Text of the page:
Showcasing the capabilities of several automation suppliers in the Robotics Zone at PACK EXPO Las Vegas, a PMMI cooperation with Blessings in a Backpack filled more than 6,000 bags of food for kids facing food insecurity.
For the Blessings in a Backpack project at PACK EXPO Las Vegas, the robotic line from Universal Robots and Allied Technology picked and loaded six different food items into a pouch.
With robot use in the packaging industry on the rise—it grew nearly 48 percent among food and consumer packaged goods companies (CPGs) from 2017 to 2018—the latest PACK EXPO Las Vegas and Healthcare Packaging EXPO found a great way to showcase these capabilities for a worthy cause. PACK for a Purpose: Robots Fighting Hunger featured exhibitor-supplied robots picking and packing food for children in the Robotics Zone in the North Hall of the Las Vegas Convention Center.
The collaboration between show producer PMMI, The Association for Packaging and Processing Technologies, and Blessings in a Backpack successfully filled more than 6,000 bags of kid-friendly, nutritious food for children facing food insecurity.
Robot suppliers were tasked with picking six different food items randomly oriented on a moving conveyor, then placing each of those items into the same pouch. With items ranging widely from packs of Craisins to cans of ravioli, it was an opportunity to show off how robotics technology is able to address the ever-increasing need for flexibility within the packaging space to meet consumer demand.
“Random picking is quickly becoming one of the most sought-after automation tasks from industries such as e-commerce, fulfillment centers and warehousing,” said Stuart Shepherd, regional sales director for Universal Robots’ Americas division.
For its part in the Blessings in a Backpack project, Universal Robots teamed up with machine builder and system integrator Allied Technology to demonstrate how UR collaborative robots (cobots) can be quickly deployed in a compact, modular system—including vision-guided conveyor tracking, robotic pick and place, bag dispensing, bag loading and unloading, bag sealing, case erecting, case loading, and robotic palletizing.
“We want to show how simple it can be to not only deploy cobots at different stages, but also show how multiple robots can seamlessly work together to complete an entire end-of-line packaging process,” explained Matt Halley, general manager at Allied Technology.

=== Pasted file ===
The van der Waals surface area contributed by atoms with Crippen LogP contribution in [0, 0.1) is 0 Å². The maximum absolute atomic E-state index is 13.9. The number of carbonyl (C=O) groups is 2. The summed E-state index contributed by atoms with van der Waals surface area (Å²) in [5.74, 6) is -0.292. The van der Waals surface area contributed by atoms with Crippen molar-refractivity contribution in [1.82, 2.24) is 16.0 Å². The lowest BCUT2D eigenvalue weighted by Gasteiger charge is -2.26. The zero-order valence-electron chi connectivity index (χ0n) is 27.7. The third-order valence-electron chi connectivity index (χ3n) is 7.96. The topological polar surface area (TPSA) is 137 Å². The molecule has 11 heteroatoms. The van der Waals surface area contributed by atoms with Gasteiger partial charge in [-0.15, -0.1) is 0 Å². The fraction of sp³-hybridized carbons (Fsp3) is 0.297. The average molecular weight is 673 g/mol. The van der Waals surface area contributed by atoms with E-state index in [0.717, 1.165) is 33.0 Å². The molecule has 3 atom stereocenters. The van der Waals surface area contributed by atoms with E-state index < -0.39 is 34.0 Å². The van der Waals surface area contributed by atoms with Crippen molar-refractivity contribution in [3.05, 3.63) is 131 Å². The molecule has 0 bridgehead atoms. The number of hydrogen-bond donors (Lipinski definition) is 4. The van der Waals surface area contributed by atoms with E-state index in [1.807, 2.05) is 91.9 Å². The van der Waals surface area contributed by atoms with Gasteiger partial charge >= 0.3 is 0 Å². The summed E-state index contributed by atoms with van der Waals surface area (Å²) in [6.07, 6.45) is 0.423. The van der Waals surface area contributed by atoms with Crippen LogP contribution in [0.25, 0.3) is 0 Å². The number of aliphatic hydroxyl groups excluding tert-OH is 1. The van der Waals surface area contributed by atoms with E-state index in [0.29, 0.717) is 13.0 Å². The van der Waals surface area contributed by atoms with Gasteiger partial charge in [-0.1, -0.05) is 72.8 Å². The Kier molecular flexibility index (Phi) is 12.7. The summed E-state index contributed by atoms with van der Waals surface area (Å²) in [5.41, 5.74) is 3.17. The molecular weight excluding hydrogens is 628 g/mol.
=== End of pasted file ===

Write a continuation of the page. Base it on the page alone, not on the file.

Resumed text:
The line featured four UR e-Series cobots equipped with products from its UR+ platform, which certifies grippers, vision cameras, software, and other peripherals to work seamlessly with UR’s cobot arms. Piab’s new Kenos KCS vacuum gripper was showcased on a UR5e guided by a vision camera from UR+ partner Cognex.
The six different food items were fed onto a conveyor and through the vision enclosure equipped with an infrared camera. The camera detected the product’s location on the belt, while an encoder tracked the conveyor’s belt speed and product position. A UR5e cobot received the encoder signal and camera information, using it to pick the product off the conveyor and place it into a bag at the bag loading station.
Once a bag had two breakfast items, two dinner items, and two snacks, a second UR5e would remove it from the bag holder and seal the bag. The filled and sealed bag was placed on a pedestal for the next cobot to pick.
A third robot, this time a UR10e, would pick a tote from a stack and erect it using a mechanical end-of-arm tool. The UR10e then picked a filled, sealed bag from the holding pedestal and placed it into the empty tote.
After the tote was filled, it would travel down the roller conveyor to the palletizer. Equipped with another UR10e, Allied Technology’s Robotic Palletizer picked filled totes from the conveyor and placed them onto a pallet.
“We have a very compact, modular design, so all of these components are tightly packed,” Halley said. “But thanks to collaborative robots, we can still have human intervention feeding in there.”
Allied Technology also included a side demo, adjacent to the roller conveyor, where the same UR10e would pick two small boxes at a time off a modular belt conveyor. Just as before, the palletizing robot would pick and place in a standard palletizing pattern, this time on a separate pallet. The robotic palletizer alternated palletizing totes and boxes onto their respective pallets to demonstrate the versatility of the equipment and technology.
Other participants in the Blessings in a Backpack project included Bosch Packaging Technology; Chicago Electric; Fanuc America; and ProMach Performance Services with ABB, Soft Robotics, and Cognex. The 6,000+ filled bags were donated to Blessings in a Backpack programs in Las Vegas, Chicago, and Reston, Va., to feed school-aged children over the weekends.
“In this line of work, it’s not often that we actually get to do a project that makes you feel good from the heart,” said Gregg Buell, senior engineer for Fanuc America, who volunteered to design and build the work cell for the robotics manufacturer. “And that’s what we’re working on here.”
It was a natural fit to have robots pack the bags of food at this year’s PACK EXPO, said Brooke Wiseman, Blessings in a Backpack CEO. “It was all in the ‘hands’ of the philanthro-bots, and we are so grateful for their partnership,” she said. “The impact on these communities is immense and we look forward to working with PMMI and PACK EXPO at their upcoming event in March.”
Following on the success of the PACK EXPO Las Vegas collaboration, PMMI and Blessings in a Backpack will again collaborate at PACK EXPO East, taking place March 3-5 in Philadelphia.